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The Regulatory Week in Review: November 11, 2016

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IN THE NEWS

  • Voters in several states passed ballot initiatives during Tuesday’s election expanding the legalization of marijuana use, contributing to a national trend in favor of legalization that began with Colorado’s legalization of the drug in 2012. California, Massachusetts, and Nevada passed measures allowing for recreational use. Montana, North Dakota, Florida, and Arkansas also expanded access to marijuana used for medicinal purposes. As more Americans have expressed approval for legalization of marijuana in recent years, the debate has gained prominence across the states and in the U.S. Congress.
  • Several states voted to increase their minimum wages. Arizona, Colorado, Washington, and Maine all passed ballot measures to increase their minimum wages to $12 or more per hour by 2020. Additionally, a ballot measure in South Dakota that would have lowered the minimum wage for “non-tipped employees under 18” was easily defeated. The measures come after the two presidential candidates discussed the minimum wage earlier in the election cycle, and as many localities across the country have tried to address issues related to employee compensation.
  • Of two state ballot measures that would have created universal background checks for private firearm sales, the measure in Nevada was narrowly approved while a similar measure in Maine was narrowly rejected. A California ballot measure to ban the possession of large-capacity magazines passed, and Washington approved an “extreme risk protection order” that creates a judicial process by which law enforcement officers and family members can seek to keep those who are a threat to themselves and others from possessing guns.
  • Nebraska voted to reinstate the death penalty—which was abolished by the Nebraska state legislature in May 2015—and Oklahoma, where the death penalty is already legal, voted to amend the Oklahoma Constitution to prevent the death penalty from being declared a cruel and unusual punishment. Meanwhile, a California ballot measure to replace capital punishment sentences for murder with a sentence of life without parole failed to pass.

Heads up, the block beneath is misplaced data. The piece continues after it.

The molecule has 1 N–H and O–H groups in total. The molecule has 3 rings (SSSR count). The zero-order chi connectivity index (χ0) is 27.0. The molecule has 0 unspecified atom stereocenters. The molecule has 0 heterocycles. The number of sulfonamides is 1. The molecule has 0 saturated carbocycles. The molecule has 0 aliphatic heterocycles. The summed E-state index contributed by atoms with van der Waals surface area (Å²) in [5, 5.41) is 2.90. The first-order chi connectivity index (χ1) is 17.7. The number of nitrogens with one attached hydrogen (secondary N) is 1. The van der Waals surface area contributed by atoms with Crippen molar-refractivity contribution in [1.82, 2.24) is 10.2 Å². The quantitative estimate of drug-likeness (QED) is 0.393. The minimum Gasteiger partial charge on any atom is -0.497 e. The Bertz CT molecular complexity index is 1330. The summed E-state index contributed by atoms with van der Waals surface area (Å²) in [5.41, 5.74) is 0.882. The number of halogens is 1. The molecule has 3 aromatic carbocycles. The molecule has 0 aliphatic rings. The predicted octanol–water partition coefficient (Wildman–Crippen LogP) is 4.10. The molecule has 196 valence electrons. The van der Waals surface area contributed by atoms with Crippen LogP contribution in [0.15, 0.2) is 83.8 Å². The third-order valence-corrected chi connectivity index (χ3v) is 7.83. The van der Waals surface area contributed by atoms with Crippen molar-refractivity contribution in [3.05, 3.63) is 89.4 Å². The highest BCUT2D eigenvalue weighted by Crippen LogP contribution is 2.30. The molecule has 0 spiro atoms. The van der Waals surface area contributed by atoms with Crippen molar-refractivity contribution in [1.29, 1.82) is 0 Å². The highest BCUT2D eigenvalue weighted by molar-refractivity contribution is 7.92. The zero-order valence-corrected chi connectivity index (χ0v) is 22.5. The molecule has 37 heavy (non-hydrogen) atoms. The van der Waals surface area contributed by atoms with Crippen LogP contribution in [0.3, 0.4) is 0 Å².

• The U.S. Environmental Protection Agency (EPA) published a proposed rejection of requests from fuel refiners to modify the Renewable Fuel Standard program. The refiners requested that the responsibility for compliance with the program’s ethanol mandate be shifted away from them, but in its proposed denial, EPA stated that it “[does] not believe that the petitioners have demonstrated that changing the point of obligation would likely result in increased use of renewable fuels.” EPA is soliciting public comment on the proposed denial.
  • The Bureau of Land Management (BLM) finalized a rule that creates a new leasing program for renewable energy on public lands that codifies aspects of BLM’s existing “Smart from the Start” policy and which, via financial incentives and a competitive leasing program, is designed to support renewable energy development on lands with “the highest generation potential and fewest resource conflicts.”